- Stories are added to the sprint – the exact work amount as is done by the team. So no progress is visible.
- Product owner having vacations – no one cares about the backlog anymore)
- Team is not tracking progress.
To good to be true
Seems that they are overperforming! But let’s not to be too exited, there are still some issues:
- Team committed to less than they are able to complete. It is ok. But did they do the same the previous time? Are they afraid not to cope with the commitment? Are they tired after a release marathon and want to have a relax mode for a while?
- Team just didn’t have stories to work on, so the issue is on the PO’s side.
- Over-estimation of the stories complexity.
Such progress might be observed on charts of experienced teams. The team has completed work on time and met the sprint goal. You can relax a bit if the team has this kind of charts for the several sprints in a row.
This is a common situation too – almost all the user stories are completed. The obvious possible causes are the underestimated complexity, too optimistic planning and adding the stories during the sprint.
Team is expected to plan the next time according to the velocity they achieved in the previous sprints. What keeps surprising me is the situation when team commits to more than they can accomplish again and again. Their PM even explained to me “They will relax if we plan less, I should keep them alert!” But what is the point if they never accomplish what they commit to?
Possible improvements for your burndown
All the improvements are based on adding more data to your burndown, so you can make your predictions and analysis easier:
- Adding the “scope” line to the burndown, so you’ll get more data on the diagram to be able to understand the situation better. Now you see if the stories were added to the sprint backlog during the sprint.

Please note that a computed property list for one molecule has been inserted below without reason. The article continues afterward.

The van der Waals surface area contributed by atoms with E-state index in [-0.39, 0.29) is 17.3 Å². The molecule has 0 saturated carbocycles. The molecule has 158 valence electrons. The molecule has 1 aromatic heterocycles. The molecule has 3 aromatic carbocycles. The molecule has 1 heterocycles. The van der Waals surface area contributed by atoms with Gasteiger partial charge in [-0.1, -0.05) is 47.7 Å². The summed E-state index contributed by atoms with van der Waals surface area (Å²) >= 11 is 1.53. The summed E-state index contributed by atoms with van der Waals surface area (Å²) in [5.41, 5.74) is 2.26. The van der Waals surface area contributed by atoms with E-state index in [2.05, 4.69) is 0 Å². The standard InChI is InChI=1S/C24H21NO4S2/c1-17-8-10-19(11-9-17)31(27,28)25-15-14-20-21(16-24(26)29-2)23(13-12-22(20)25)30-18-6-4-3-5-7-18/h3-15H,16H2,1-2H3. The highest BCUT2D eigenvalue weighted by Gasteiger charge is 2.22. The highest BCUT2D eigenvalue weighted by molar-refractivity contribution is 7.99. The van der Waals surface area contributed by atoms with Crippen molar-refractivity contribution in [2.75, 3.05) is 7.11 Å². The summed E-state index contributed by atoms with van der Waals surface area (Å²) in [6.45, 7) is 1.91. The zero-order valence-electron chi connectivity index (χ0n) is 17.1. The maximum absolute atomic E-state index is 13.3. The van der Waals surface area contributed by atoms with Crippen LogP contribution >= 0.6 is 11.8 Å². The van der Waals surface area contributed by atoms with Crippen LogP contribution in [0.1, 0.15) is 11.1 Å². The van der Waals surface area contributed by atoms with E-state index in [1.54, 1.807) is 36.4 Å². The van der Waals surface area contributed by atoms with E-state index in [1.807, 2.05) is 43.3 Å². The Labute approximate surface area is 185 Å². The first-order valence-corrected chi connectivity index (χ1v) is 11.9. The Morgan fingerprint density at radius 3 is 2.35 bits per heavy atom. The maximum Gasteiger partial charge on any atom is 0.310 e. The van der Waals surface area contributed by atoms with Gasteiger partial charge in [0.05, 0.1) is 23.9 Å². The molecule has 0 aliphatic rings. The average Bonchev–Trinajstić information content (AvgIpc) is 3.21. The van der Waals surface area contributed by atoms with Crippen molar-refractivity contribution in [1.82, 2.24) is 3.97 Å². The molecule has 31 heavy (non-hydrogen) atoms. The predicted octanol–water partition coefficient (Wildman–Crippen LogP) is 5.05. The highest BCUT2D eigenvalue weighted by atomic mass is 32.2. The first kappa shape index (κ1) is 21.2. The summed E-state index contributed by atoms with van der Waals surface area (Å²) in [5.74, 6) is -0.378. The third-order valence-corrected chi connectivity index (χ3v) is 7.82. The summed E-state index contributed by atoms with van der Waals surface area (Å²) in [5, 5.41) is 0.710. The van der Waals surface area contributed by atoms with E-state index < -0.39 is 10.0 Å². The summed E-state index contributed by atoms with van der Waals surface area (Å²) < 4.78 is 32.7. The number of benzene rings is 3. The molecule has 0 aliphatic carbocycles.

- Adding the impedimnets/blockers information to the burndown, so you can see how the progress is dependent on them.
- Adding any important for your team information, like the dependencies from other teams, releases of other modules of your product, etc. Just discuss that with your team during the retrospective.
10 thoughts on “PMs guide to tricky questions: What burndown can tell you?”
Galina – great post, thanks for taking the time to write this up so thoughtfully. Throughout your posts you often reference indirectly really listening to people and hearing what they are saying, as well as listening for what they are not saying (e.g.: why some people may feel burn down charts are ineffective). While you work in software development and reference some tools that are specific to software development processes (Jira), the methodologies that apply to all projects are the same regardless if you are building software, bridges, homes or process improvements. The tools may vary from one industry to the next, but I challenge all Project Managers to look beyond the specific tools you sometimes reference and apply the concepts you teach in their area of Project Management!
Thank you for your comment) My goal now is to be a good listener. 5 years ago I was trying to fix anything I thought to be incorrect immediately) Agile is great, so everyone should implement Agile! 🙂 But now I understand that the perfect answer to any issue case is “It depends…” And the only always working tool is your brains.
Very good post! Right to the point!
Reblogged this on QA in Scrum methodology.
I like mushrooms at the bottom, and post is great!
Nicely stated! I’m personally not hard on my team in the “Almost there” style burndown. To me, as long as they are generally parallel to the line they are getting work done at the required rate but likely underestimated some effort. It’s not perfect but it’s not bad either.
Yes, it is one of the “positive” cases. I try to encourage them to commit to less number of story points next time, so we finally can complete the sprint goal and feel relief. It is hard to be “almost done” for a long time- team can be frustrated or just “give up”, not taking seriously any commitments.
Very good insight. Specially liked the freehand drawings.